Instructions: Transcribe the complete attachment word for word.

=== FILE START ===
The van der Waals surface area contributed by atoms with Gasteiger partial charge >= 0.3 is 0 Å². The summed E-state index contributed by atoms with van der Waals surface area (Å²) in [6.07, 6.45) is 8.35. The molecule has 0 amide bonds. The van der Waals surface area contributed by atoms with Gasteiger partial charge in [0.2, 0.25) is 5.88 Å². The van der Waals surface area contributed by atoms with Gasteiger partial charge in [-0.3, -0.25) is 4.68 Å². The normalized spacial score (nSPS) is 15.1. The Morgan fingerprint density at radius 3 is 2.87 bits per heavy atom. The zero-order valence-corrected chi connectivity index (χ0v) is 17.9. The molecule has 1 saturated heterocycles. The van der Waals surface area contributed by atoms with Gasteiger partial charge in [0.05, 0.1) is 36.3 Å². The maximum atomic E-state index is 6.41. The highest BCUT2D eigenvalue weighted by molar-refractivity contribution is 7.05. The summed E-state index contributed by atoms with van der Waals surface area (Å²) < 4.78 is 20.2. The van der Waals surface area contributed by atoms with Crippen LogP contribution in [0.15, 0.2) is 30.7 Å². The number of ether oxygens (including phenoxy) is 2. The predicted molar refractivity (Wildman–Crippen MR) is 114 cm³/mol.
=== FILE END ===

The van der Waals surface area contributed by atoms with Gasteiger partial charge >= 0.3 is 0 Å². The summed E-state index contributed by atoms with van der Waals surface area (Å²) in [6.07, 6.45) is 8.35. The molecule has 0 amide bonds. The van der Waals surface area contributed by atoms with Gasteiger partial charge in [0.2, 0.25) is 5.88 Å². The van der Waals surface area contributed by atoms with Gasteiger partial charge in [-0.3, -0.25) is 4.68 Å². The normalized spacial score (nSPS) is 15.1. The Morgan fingerprint density at radius 3 is 2.87 bits per heavy atom. The zero-order valence-corrected chi connectivity index (χ0v) is 17.9. The molecule has 1 saturated heterocycles. The van der Waals surface area contributed by atoms with Gasteiger partial charge in [0.05, 0.1) is 36.3 Å². The maximum atomic E-state index is 6.41. The highest BCUT2D eigenvalue weighted by molar-refractivity contribution is 7.05. The summed E-state index contributed by atoms with van der Waals surface area (Å²) < 4.78 is 20.2. The van der Waals surface area contributed by atoms with Crippen LogP contribution in [0.15, 0.2) is 30.7 Å². The number of ether oxygens (including phenoxy) is 2. The predicted molar refractivity (Wildman–Crippen MR) is 114 cm³/mol.